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Merkel and Hollande meet to fine-tune joint line on Greece

Merkel and Hollande meet to fine-tune joint line on Greece
German Chancellor Angela Merkel and French President Francois Hollande are not likely to ease their stance on the Greek bailout agreement as they meet in Berlin to prepare a joint answer to Greek PM Antonis Samaras.

In brief statements before the meeting, Merkel said it is important for everyone to keep to the commitments they have made. The Chancellor also said she would “encourage” Greece to pursue reforms.

The French President stressed he wants Greece to remain in the eurozone and it is up to Athens to make the “indispensable efforts” to ensure that.

The Greek PM will meet Merkel on Friday and Hollande on Saturday to convince them that Greece needs a two year extension of the aid program to bring its economy in line. But senior German officials have signaled they are not in the mood to provide far-reaching concessions anymore, and Merkel herself stressed she expects Greece to stick to the agreements.

“I am going into these talks with the awareness that we have to achieve that every partner sticks to his commitments,” Merkel told reporters during a trip to Moldova on Wednesday.

Meanwhile the French government is trying to strike a balance between Hollande's preference for growth measures over austerity and the recognition that Athens must secure spending cuts in exchange for international aid.

"The President [Hollande] has always maintained it is indispensable for Greece to respect its commitments while at the same time it should be given hope for growth," an aide to Hollande told Reuters.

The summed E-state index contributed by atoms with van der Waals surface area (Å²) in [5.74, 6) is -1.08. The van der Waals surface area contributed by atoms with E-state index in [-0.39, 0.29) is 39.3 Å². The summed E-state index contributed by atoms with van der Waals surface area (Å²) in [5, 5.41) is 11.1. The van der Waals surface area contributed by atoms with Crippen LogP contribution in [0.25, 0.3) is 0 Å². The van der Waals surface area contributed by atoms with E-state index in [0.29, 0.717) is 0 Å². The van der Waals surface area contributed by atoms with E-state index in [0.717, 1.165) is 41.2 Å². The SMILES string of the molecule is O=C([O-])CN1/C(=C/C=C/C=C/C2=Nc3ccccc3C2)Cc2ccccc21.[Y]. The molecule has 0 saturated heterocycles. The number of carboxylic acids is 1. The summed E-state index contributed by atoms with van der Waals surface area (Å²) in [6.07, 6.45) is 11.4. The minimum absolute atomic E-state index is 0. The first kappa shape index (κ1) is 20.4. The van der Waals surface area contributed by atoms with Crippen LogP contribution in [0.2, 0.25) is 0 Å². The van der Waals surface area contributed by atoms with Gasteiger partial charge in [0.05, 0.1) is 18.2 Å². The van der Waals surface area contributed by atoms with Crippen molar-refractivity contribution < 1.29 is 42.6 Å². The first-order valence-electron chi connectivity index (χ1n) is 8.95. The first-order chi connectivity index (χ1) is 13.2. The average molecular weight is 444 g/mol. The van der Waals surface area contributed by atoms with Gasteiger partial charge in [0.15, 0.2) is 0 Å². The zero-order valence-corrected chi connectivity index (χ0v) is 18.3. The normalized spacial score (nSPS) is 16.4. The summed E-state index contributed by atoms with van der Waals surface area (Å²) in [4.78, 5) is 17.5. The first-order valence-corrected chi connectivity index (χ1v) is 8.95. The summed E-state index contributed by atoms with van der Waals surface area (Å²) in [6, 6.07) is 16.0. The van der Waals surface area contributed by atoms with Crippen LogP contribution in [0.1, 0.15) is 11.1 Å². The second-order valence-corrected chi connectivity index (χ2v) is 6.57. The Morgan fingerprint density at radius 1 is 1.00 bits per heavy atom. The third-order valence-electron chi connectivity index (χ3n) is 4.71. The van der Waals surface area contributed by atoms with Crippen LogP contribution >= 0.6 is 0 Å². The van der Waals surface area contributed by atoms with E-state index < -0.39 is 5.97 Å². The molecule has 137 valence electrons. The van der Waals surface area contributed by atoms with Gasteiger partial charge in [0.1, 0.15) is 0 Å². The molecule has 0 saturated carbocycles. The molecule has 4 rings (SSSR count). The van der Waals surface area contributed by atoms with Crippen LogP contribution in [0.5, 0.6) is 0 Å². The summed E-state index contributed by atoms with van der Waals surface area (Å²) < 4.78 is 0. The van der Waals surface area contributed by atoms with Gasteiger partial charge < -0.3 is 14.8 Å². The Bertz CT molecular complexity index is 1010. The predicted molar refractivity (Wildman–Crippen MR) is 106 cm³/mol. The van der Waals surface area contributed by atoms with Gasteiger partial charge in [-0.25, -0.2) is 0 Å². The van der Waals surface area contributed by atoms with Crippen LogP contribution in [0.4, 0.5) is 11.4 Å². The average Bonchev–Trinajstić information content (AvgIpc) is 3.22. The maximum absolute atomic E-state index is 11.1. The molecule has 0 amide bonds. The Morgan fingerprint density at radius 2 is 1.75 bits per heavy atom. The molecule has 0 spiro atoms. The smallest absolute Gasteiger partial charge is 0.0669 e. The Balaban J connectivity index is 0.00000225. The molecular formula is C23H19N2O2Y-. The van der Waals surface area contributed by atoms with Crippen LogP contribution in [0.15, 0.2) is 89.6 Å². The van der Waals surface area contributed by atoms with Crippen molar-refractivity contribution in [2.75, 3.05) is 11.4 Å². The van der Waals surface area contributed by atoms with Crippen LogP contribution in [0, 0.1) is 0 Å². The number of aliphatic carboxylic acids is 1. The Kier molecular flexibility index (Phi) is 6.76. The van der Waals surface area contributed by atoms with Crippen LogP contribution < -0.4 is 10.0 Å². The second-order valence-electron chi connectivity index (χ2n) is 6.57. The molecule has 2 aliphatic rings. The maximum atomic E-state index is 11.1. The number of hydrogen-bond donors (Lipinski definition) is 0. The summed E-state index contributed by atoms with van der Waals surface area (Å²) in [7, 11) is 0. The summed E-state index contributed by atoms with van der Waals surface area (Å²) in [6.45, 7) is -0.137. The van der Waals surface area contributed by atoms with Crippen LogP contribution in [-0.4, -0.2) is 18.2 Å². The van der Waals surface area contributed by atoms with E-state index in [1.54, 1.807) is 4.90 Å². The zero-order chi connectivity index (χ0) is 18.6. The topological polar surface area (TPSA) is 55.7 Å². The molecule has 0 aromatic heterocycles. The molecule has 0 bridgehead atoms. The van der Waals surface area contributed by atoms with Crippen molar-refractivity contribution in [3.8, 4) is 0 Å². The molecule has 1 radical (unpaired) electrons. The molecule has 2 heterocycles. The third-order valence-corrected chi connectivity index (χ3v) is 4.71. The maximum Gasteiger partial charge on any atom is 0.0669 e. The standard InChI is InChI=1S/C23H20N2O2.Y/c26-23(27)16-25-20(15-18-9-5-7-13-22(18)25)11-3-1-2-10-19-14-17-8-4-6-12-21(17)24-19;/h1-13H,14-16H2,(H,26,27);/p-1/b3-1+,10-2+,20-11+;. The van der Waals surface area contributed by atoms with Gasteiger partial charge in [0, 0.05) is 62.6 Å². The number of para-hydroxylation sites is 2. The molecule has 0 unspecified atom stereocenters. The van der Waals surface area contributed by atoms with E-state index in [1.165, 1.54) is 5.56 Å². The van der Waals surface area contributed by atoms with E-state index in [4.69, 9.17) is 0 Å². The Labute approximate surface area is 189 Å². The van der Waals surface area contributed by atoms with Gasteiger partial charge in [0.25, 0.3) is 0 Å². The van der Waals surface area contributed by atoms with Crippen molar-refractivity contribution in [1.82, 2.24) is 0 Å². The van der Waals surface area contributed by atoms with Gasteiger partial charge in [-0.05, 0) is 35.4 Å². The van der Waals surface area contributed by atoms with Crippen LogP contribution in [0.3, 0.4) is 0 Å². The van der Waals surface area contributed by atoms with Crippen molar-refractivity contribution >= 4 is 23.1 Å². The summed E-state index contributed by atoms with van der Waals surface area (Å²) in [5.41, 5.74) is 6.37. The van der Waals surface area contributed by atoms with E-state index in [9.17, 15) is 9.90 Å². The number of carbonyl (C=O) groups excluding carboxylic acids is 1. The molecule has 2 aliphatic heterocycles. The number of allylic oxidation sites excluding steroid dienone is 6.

Greek PM Samaras in turn insisted that Greece does not want more money from creditors, but more time to implement tough cuts and reforms. "All we want is a little 'air to breathe' to get the economy going and increase state income," Samaras told German daily Bild ahead of the visit. "More time does not automatically mean more money."

Though Samaras is on an offensive charm trying to convince his counterparts that Greece is committed to reforms, Merkel and Hollande are unlikely to make any decision until September, when the Eurogroup prepares a report about the state of Greek finances.

Luxembourg Prime Minister Jean-Claude Juncker, who heads the euro group, said the possibility of adjustments would depend on the findings of the so-called troika. “The truth is that Greece, given the experiences of the last two years mainly, is suffering a kind of credibility crisis,” he said during a visit to Athens.

But financial experts believe Athens is going to win nothing in the new round of bail-out talks as officials have thus far failed to produce any tangible results despite the deepening social crisis. 

Ultimately Greece has not done anything to really help itself. It has missed every possible deadline it has been given and now it has come back with its begging bowl still looking for more money, more time, more possibilities. It is like dealing with a dodgy builder: they are always promising you wonderful new highs but there never seems to be any progress,” Patrick Young, Executive Director of the investment consultancy DV Advisors, told RT. “Greece is bankrupt. Full stop. Game over.

Young nevertheless acknowledges the targets set for Greece were never achievable. Exiting the eurozone seems to be the only way out of the crisis for a country wrestling with spiraling debt and unemployment, he continued. 

Watch RT’s interview with Patrick Young